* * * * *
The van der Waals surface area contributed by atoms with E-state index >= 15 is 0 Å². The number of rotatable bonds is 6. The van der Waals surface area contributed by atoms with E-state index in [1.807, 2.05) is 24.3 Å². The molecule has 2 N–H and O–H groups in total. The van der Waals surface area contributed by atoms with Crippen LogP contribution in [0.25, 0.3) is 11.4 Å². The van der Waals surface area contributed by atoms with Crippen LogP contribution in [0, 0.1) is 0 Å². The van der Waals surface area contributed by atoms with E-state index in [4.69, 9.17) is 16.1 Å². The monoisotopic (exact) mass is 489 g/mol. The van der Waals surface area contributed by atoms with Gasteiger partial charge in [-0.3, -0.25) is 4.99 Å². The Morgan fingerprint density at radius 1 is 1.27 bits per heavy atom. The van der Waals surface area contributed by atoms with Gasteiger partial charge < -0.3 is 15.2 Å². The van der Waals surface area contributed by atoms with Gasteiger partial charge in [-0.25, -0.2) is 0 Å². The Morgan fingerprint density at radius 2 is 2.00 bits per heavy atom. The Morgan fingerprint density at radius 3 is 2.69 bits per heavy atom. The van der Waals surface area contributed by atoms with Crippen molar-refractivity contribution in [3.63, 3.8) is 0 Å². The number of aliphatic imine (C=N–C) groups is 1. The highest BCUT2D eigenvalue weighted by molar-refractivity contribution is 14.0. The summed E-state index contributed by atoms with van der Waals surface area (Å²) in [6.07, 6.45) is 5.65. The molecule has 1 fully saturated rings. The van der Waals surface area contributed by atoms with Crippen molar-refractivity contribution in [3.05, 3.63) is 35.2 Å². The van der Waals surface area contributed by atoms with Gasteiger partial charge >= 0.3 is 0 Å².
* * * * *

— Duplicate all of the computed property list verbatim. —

The van der Waals surface area contributed by atoms with E-state index >= 15 is 0 Å². The number of rotatable bonds is 6. The van der Waals surface area contributed by atoms with E-state index in [1.807, 2.05) is 24.3 Å². The molecule has 2 N–H and O–H groups in total. The van der Waals surface area contributed by atoms with Crippen LogP contribution in [0.25, 0.3) is 11.4 Å². The van der Waals surface area contributed by atoms with Crippen LogP contribution in [0, 0.1) is 0 Å². The van der Waals surface area contributed by atoms with E-state index in [4.69, 9.17) is 16.1 Å². The monoisotopic (exact) mass is 489 g/mol. The van der Waals surface area contributed by atoms with Gasteiger partial charge in [-0.3, -0.25) is 4.99 Å². The Morgan fingerprint density at radius 1 is 1.27 bits per heavy atom. The van der Waals surface area contributed by atoms with Gasteiger partial charge < -0.3 is 15.2 Å². The van der Waals surface area contributed by atoms with Gasteiger partial charge in [-0.25, -0.2) is 0 Å². The Morgan fingerprint density at radius 2 is 2.00 bits per heavy atom. The Morgan fingerprint density at radius 3 is 2.69 bits per heavy atom. The van der Waals surface area contributed by atoms with Crippen molar-refractivity contribution in [3.63, 3.8) is 0 Å². The number of aliphatic imine (C=N–C) groups is 1. The highest BCUT2D eigenvalue weighted by molar-refractivity contribution is 14.0. The summed E-state index contributed by atoms with van der Waals surface area (Å²) in [6.07, 6.45) is 5.65. The molecule has 1 fully saturated rings. The van der Waals surface area contributed by atoms with Crippen molar-refractivity contribution in [3.05, 3.63) is 35.2 Å². The van der Waals surface area contributed by atoms with Gasteiger partial charge >= 0.3 is 0 Å².